The Adelaide Test was defined by two incorrect decisions made by the two captains. Joe Root’s decision to put Australia into bat on the first afternoon having won the toss was the wrong call. Steve Smith not enforcing the follow-on on the third evening was also the wrong move, with the lights on and ball seaming the chance was there to destroy England in this match and rub out any vestiges of hope that they still had left.
The reason why Australia won and England lost is not just because of those two decisions, the result probably would have been the same either way, but the match unfolded as it did because of them.
England did not lose because Australia batted first, although it certainly didn’t help. They lost this game because the twin concerns about this team on this tour were there for all to see. The first was that their bowling was not incisive enough to take 20 wickets on Australian pitches, the second that their batting is overly reliant on Alastair Cook and Joe Root.
That first criticism has been a bit overplayed. In Stuart Broad and James Anderson, England have two of the greatest bowlers ever to play for them. But it is true that in order for them to get through this Australian batting line-up away from home, those two bowlers need to be right at the top of their game.
In the first innings, all of England’s seamers bowled far too short, meaning that any swing or seam that they did get could be left alone by the Australians. While some have gone too far in writing off England’s attack, they did a very good job playing into the hands of their detractors.
England followed-up this really poor bowling effort with an insipid batting performance — all out for 227 on a very good track. You don’t come back from a 215-run deficit in Test matches to win, or if you do, you need four or five players to put in a career-defining effort.
As much of a concern for England is that their spinner has lacked any sort of penetration. Moeen Ali has now had three successive innings where he has gone wicketless. His only two scalps came in the first innings in Brisbane and those have cost him 98 runs each. Compare that with Nathan Lyon who has 11 wickets at 22.
Moeen bats at six and is still England’s best spinner. He will continue to play because there isn’t another option. In deciding to take Mason Crane, a novice spinner who has played just 29 first-class games as their back-up, England have gone all-in on Moeen. Crane is only going to get a game as a “we might as well” pick after this series is lost.
The bowling performance that England put in to dismiss Australia for 138 was phenomenal. Anderson and Chris Woakes were fantastic. That England had an even theoretical chance of winning this match going to the final innings represents a fine comeback, but 354 was always more than they could chase. Once Joe Root fell early on day five, the dream was over. England’s profligacy with both bat and ball in the first half of this Test cost them this match and any chance of winning this series.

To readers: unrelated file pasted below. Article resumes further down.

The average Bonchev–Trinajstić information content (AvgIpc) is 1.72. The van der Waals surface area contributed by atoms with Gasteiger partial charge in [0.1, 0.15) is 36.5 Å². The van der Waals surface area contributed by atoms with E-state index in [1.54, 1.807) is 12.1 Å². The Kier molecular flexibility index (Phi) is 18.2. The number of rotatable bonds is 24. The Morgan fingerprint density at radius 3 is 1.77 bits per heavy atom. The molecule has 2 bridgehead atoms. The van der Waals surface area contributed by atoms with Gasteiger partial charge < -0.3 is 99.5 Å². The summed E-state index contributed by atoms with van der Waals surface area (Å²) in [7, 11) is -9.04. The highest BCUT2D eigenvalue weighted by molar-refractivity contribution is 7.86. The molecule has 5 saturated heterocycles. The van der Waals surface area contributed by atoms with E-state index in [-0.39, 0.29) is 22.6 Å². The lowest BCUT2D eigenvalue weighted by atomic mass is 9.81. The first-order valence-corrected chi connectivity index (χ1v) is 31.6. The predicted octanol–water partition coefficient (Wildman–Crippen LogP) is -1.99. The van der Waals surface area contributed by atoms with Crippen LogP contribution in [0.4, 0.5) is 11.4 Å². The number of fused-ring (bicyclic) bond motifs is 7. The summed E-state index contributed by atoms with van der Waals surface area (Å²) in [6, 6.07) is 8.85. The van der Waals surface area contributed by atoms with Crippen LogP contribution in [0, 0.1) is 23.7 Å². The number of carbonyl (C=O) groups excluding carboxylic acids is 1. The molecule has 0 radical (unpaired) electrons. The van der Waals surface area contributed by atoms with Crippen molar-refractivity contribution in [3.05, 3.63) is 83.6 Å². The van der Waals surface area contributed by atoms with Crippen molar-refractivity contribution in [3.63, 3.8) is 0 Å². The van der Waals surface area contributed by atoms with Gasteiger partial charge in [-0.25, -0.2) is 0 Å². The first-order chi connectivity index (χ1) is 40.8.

For Australia, this was a great win, and bar for that decision to not enforce the follow-on which allowed England back into the game, it all went their way. Another one of their questionable picks, Shaun Marsh, proved the selectors right with a fantastic hundred when his team were under pressure.
At 209 for four in their first innings, Australia could have crumbled; that they didn’t is thanks to Marsh. Perhaps he will have a late career flourish like Michael Hussey and Adam Voges, or maybe he will be dropped and selected for the Test team another eight times. Whatever happens for the rest of his Test career, chances are this Ashes hundred will be the innings he is remembered for.
Pat Cummins has been the big plus for Australia in this series so far. We already knew that Josh Hazlewood and Mitchell Starc were consistent performers, but while the talent of Cummins has been obvious for a long time, his ability to stay fit has been in question. He has played seven Tests in six years as a result.
Cummins looks to be in great shape and if he takes the field in Perth, it will be the first time in his career that he has played three successive Tests. When England were batting on the fourth evening, with Dawid Malan and Root building a strong partnership, the Australians looked rattled. It was Cummins who found a way through Malan’s defences to settle Aussie nerves.
Some credit of Cummins' success needs to be given to Lyon as well; the fast bowler has been able to bowl in small bursts as his spin-bowling colleague has held up an end and allowed Smith to rotate his seamers without overloading them. If he manages to play that third successive Test for the first time, he owes Lyon a beer.
The Ashes circus moves on to Perth, a venue where England have a solitary Test match win in their history. Things are looking very grim for the visitors right now.